I think skis like the Blizzard Zero G 105 and Scott Superguide Freetour are better choices if you want a ski around 1500-1600 g and high-speed stability is a priority. But those skis also require more effort and better technique at slower speeds and in technical terrain, so it’s all about what tradeoffs you want to make.
Dylan: I skied the DPS Pagoda Tour 100 RP in resort-like chop and crud conditions with Drew and Luke the other day. While I wasn’t blown away by how the ski handled it, I certainly wasn’t let down by any means. Upon toning down my speed, the ski was pretty manageable in choppy, rough snow.
If overall downhill performance were a priority, I would definitely take a ski closer to the 2000-gram mark over the Pagoda Tour 100 RP, particularly if the backcountry terrain that I skied often had chopped-up, tracked-out, and set-up snow. Given that most of the backcountry skiing I do is chasing good, untouched snow, the Pagoda Tour 100 RP’s low weight and solid performance in powder is worth the stability that is lost when skiing the tracked-up outruns of popular backcountry areas.
The snow doesn’t have to be totally untracked to enjoy this ski, though; I found myself still having a good time on it on runs where I was commonly crossing other tracks that were put there that day. It’s when the snow has had time to set up and harden that the Pagoda Tour 100 RP starts to feel like it isn’t the best tool for the job.
Who’s It For?
Luke: I think the Pagoda Tour 100 RP could be a great 1-touring-ski-quiver for a lot of skiers — particularly those who aren’t frequently seeking big lines and high speeds in the backcountry.
For a place like Colorado, where sketchy avalanche conditions mean we’re often limited to moderate-angle slopes and tight trees, the Pagoda Tour 100 RP makes mellow terrain more interesting. At the same time, it’s still capable of arcing fairly fast turns in the spring when you can ski more open terrain.
For its weight, I think the suspension of the Pagoda Tour 100 RP is quite good. Still, if you don’t mind a heavier setup and downhill performance is your priority, you’ll be better served by heavier alternatives (see the Backcountry Touring & 50/50 sections in our Winter Buyer’s Guide).
Dylan: Luke pretty much nailed it. Skiers who prioritize versatility, a lower weight, and a nice balance of performance in both soft and firm snow ought to consider the DPS Pagoda Tour 100 RP as a dedicated touring ski.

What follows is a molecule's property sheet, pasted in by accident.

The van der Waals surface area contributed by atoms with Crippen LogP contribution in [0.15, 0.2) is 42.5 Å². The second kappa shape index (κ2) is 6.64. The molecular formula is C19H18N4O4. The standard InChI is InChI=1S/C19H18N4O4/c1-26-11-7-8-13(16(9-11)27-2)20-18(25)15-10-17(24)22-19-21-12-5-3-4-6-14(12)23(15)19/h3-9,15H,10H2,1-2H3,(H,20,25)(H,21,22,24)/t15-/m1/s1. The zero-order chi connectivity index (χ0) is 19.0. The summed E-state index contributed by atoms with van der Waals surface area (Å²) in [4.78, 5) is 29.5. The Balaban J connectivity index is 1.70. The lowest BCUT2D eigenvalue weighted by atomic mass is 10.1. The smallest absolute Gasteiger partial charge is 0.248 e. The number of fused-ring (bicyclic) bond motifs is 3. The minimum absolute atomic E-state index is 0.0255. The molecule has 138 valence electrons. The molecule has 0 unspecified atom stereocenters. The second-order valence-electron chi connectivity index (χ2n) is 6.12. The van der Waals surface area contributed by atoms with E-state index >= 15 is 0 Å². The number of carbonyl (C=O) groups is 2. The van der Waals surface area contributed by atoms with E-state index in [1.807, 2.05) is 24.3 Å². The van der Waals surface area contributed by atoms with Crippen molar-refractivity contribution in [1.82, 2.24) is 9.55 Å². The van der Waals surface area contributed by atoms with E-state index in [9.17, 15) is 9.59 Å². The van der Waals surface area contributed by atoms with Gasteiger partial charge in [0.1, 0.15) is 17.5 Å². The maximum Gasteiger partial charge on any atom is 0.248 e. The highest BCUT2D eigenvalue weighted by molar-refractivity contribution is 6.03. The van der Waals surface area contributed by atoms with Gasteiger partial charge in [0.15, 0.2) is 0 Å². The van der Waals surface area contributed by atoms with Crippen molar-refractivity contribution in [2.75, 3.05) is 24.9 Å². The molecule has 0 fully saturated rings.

If backcountry skiing is your way of finding better snow conditions than what the resort has to offer, the Pagoda Tour 100 RP makes a lot of sense. If you wander out-of-bounds to find big, fast lines or you don’t let variable and rough snow conditions stop you, a heavier ski makes more sense.
Luke: Realistically, most backcountry skiers aren’t hitting ski-movie lines when they go out for a tour. Rather, a lot of us go touring to safely access some soft snow, and often that means skiing fairly mellow terrain. The DPS Pagoda Tour 100 RP is a ski that makes that sort of backcountry skiing a lot of fun, while not being scary when you do feel like ramping up your speed a bit or you run into some more challenging conditions.
Those who place a premium on high-speed composure and suspension have better options (most of which are heavier). But with the Pagoda Tour 100 RP, I think DPS has done a good job of making a touring ski that would make a lot of backcountry skiers happy a lot of the time.
Dylan: Absolutely. I think the DPS Pagoda Tour 100 RP is a compelling choice for a lot of backcountry skiers who mostly seek out soft snow on mellower slopes, but also occasionally like to open things up on steeper faces and sometimes encounter variable conditions.
Deep Dive Comparisons
Become a Blister Member or Deep Dive subscriber to check out our Deep Dive comparisons of the Pagoda Tour 100 RP to see how it compares to the DPS Pagoda 100 RP, Line Vision 98, Salomon MTN Explore 95, Movement Alp Tracks 106, 4FRNT Raven, Fauna Pioneer, Blizzard Zero G 105, Scott Superguide Freetour, K2 Wayback 96, K2 Wayback 106, Nordica Enforcer Unlimited 104, Weston Summit, Armada Tracer 98, WNDR Alpine Vital 100, G3 FINDr 102, Wagner Summit 105, & Renoun Citadel 106.